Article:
I have used the word easy in my title, which at first sight might seem a little contradictory.  After all, as an examiner, there is the annual slog of producing ‘novel’ questions, together with a model or indicative answer, against which to mark, and then there is the curse of marking X number of scripts in a very short time, making sure that you grade the answers according to whichever criteria your department or institution has opted for. Not exactly a stress-free occupation and made worse by the fact that inevitably there is an incredibly short turnaround time required so that the students don’t have to wait too long to hear their fate.  Marking is definitely one of my least favourite things.

Joys of marking

We should also of course, not forget the stress and anguish that most students will have gone through to produce the scripts that you, with a strict time limit to observe, will inevitably spend less time on than they deserve.

Why do we use exams, and in this case I mean the traditional, sit down and answer questions in a room full of other aspirants, mostly all perspiring nervously and hoping against hope that the topics the revised will be on the face-down script in front of them.  The easy answer is that they tell us, the teachers, how much the student has understood of what they

Exam hall

have been taught and how good they are at retaining that information and  regurgitating it on to a piece of paper.  We would also argue that it tells us which students are also able to interpret and analyse what they have been taught and put it into context in a stressful situation.  From that, plus usually some coursework and a dissertation or research project, we can then assign (in the UK at least) an arcane grade (First, Upper Second, Lower Second, Third, Pass or Fail or at MSc level, Distinction, Merit, Pass or Fail) that then determines the future of that student.  On the student side, a written exam  favours those with good memories, the ability to shrug off stress and write quickly, legibly and coherently.  That said, after some 40-odd years of sitting and setting exams, I find that I can pretty much tell what final degree result a student will achieve just from teaching and interacting with them in class, without actually seeing any written work.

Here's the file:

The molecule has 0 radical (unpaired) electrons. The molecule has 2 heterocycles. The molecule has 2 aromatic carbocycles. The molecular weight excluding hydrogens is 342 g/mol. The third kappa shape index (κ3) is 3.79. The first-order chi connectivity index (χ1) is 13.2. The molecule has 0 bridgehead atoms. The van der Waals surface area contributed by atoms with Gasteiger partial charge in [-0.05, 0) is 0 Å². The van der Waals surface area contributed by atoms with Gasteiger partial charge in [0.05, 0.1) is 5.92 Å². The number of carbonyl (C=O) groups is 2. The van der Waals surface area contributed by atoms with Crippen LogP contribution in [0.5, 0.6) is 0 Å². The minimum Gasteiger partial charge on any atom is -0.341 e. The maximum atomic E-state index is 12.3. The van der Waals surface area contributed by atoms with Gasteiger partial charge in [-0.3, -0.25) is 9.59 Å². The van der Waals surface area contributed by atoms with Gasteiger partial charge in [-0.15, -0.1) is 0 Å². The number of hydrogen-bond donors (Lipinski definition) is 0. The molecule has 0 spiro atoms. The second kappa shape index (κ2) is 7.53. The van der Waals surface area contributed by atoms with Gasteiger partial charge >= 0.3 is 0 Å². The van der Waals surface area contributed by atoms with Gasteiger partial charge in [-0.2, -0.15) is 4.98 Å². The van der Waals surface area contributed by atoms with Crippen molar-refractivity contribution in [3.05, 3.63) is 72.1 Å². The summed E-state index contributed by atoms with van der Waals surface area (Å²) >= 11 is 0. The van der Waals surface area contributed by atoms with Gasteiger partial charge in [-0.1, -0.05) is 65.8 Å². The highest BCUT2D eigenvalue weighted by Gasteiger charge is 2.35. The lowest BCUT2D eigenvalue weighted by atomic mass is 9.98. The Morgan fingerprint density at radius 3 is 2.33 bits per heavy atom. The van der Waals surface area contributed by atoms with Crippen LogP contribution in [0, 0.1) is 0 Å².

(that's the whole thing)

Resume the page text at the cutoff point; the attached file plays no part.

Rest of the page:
So why do we need exams, why not just go for a less stressful approach?  Well obviously that would not work, because occasionally, even I am surprised by a result and more importantly, how would you assess  if the student had attained the required learning outcomes?  So you definitely need some form of assessment.  In other words, some form of coursework testing, which arguably reflects the situations we face in real life.  Coursework gives students the chance to be analytical, synoptic and reflective, to read around their subject and to meet deadlines.  There are also arguments against this form of assessment.  These include, marking (coursework actually requires you to give some feedback), direct cheating by copying and pasting from sources; plagiarism software helps, but doesn’t tell you if there has been collusion.  In addition, it penalises the bright but lazy.  I revelled in exams; coursework, which luckily in my degree, didn’t count towards my final degree, was, sad to say, something I expended only the minimum of effort on.   It tended to get in the way of my social life.  What are the plus points for exams?  They are a good quick test that puts students on the spot, trains them to learn, to cope with stress and to time manage.  On the other hand you might argue that what it really tests is memory, stress resilience and the ability to write with a pen.  On the negative side, there is a great tendency for students, and I was no exception in my early years as an undergraduate, to analyse past exam papers and reduce the pressure on their memory centres, by question spotting and by avoiding revising any material from lecturers that they didn’t like or who are known to be hard markers.  Thus you end up with students who may have passed their exams but have gaping holes in their knowledge base.  You can argue that a written exam allows us to test synoptic and analytical thinking, but this could be tested just as effectively with coursework, as synoptic thinking is certainly not restricted to exams.  A huge downside is the marking element.  Do we do the students justice?  Almost certainly not.  A typical final year exam might require the student to answer three questions in three hours, so forty minutes per answer.  If you are lucky and have a relatively small class, of thirty students, that results in 90 scripts in less than perfect hand-writing.  You then probably have two weeks to turn the scripts around, including them being moderated, or second-marked by a colleague.  Practices differ between institutions, but, in my experience, there is always some element of moderation/quality review, either by marking a sample of the scripts or in some places looking at very single exam answer.  Suppose you allow a mere ten minute per script, that will take you 15 hours if you went at it non-stop.  Some of my colleagues have several hundred scripts to mark – how can they possibly do them justice?  How much rest do you give yourself between batches, how many scripts can you mark before your analytical ability is eroded? Should you go through and re-read every script after you have finished marking all the scripts?